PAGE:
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The Futurists understood. Perched there on the slopes of the Twentieth Century, trampling the flowers, pissing on the trees, feral aesthetes in the funeral parlour. Naughty boys pulling down the statues, questioning the certainties, outraging the elite. Combining the scorn of the streets with the wisdom of youth, an art form where attitude is everything, unafraid, unadorned, defiant.

Consider the manifestos, swirling documents of faith and cynicism . When Marinetti wrote ‘The Variety Theatre’ on September 29. 1913, his words were heard against the creeping backdrop of the great conflict, rumbling death spreading throughout Europe. It was no longer possible to separate oneself from events on the political front. 

As in life, so in the New Futurist Theatre. The collapse of society mirrored in a movement dedicated to the active destruction of the overblown, verbose, stultifying art forms propping up a disintegrating status quo with reassuring dead aesthetics from another time. Then when all reason was lost and human beings had exhausted their potential for devastation and despair, the Dadaists made art from inanity, gave shape to existential rage, elevated the instant to the art form, the naked train of thought and association sufficient conduit to creation. Dedicated to extremity, alternatives to a meaningless world, a science and an art form designed to liberate and destroy.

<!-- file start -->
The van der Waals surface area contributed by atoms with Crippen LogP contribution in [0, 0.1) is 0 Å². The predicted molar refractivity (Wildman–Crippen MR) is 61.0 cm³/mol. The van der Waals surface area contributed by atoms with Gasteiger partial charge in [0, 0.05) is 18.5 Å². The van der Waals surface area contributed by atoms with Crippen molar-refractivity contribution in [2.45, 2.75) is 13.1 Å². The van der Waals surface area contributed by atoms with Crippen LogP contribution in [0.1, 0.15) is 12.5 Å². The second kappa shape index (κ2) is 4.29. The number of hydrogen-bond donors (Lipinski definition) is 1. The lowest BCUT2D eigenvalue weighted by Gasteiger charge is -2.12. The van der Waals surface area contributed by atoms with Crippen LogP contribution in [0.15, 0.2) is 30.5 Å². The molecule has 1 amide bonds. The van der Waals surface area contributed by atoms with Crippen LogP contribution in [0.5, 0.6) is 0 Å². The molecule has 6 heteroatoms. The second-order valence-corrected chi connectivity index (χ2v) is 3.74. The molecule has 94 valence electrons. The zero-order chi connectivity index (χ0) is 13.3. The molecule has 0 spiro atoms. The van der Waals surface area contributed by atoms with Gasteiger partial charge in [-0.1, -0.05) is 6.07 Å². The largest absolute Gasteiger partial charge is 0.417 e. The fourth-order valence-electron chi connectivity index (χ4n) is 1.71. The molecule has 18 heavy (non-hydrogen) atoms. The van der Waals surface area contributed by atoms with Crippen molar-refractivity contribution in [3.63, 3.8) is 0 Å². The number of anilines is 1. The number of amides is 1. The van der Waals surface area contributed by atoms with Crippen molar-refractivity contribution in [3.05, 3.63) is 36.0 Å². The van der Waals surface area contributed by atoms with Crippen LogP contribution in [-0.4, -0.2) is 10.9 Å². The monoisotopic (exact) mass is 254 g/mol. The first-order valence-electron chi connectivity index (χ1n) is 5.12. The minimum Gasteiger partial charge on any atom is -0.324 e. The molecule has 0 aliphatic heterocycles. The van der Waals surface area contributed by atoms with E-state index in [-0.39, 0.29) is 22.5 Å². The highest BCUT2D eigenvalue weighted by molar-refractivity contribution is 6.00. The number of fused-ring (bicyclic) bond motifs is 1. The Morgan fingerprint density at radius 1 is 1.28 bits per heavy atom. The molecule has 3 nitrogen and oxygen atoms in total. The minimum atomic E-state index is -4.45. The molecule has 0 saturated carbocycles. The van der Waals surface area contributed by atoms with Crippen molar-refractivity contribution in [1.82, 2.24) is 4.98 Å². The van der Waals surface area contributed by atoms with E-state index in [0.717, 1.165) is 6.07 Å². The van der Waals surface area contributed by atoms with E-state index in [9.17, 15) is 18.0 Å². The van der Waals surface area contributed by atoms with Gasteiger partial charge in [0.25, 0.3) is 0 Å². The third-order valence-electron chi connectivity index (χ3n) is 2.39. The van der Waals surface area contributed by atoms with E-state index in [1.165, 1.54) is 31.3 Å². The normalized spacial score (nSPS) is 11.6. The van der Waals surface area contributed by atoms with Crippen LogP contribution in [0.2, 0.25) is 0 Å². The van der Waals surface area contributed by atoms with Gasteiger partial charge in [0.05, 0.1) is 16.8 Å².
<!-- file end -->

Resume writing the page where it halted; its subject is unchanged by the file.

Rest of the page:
There are a lot more – I think you get the picture.

I was in the bar at the Roundhouse when I first saw them, this extraordinary Gypsy collection of actors, clumping in twos and threes, sprawled at tables, lounging by the long wooden bar. The Living Theatre was in town, counter cultural phenomenon had arrived in London, en route to Berlin – heading for destruction. They had already lived their counter culture in the States, spent five years down all those winding tunnels of politics and freedom, lived through more than any decent actor could ever expect to. But these were not decent folk; these expatriate marauders had started riots during their shows all over the world.

Paradise Now, apocalyptic scenes of the near future, complete with a kind of political nudity that made the human body a statement rather than a sensuality. I could go on. Life changing, radical, explosive, wildly unpredictable theatre from outer space.

But this was theatre of a highly explosive nature in a particular climate, high priests of an elite theatrical group of innovators, spirited experimentation into the purposes of theatre, the many validities of outraging the audience in search of some kind of simplified truth. Hippy bullshit a lot of it, but timed so perfectly that it passed for truth for this little Tasmanian, fresh off the boat in 1969.

The show was a liberation to me, a revelation. I was seeing things I had only heard about, the last great flush of the Age of Aquarius. The Rolling Stones were in the Park, Jimi Hendrix was playing on the Isle of Wight, the Incredible String Band were everywhere, I was nineteen.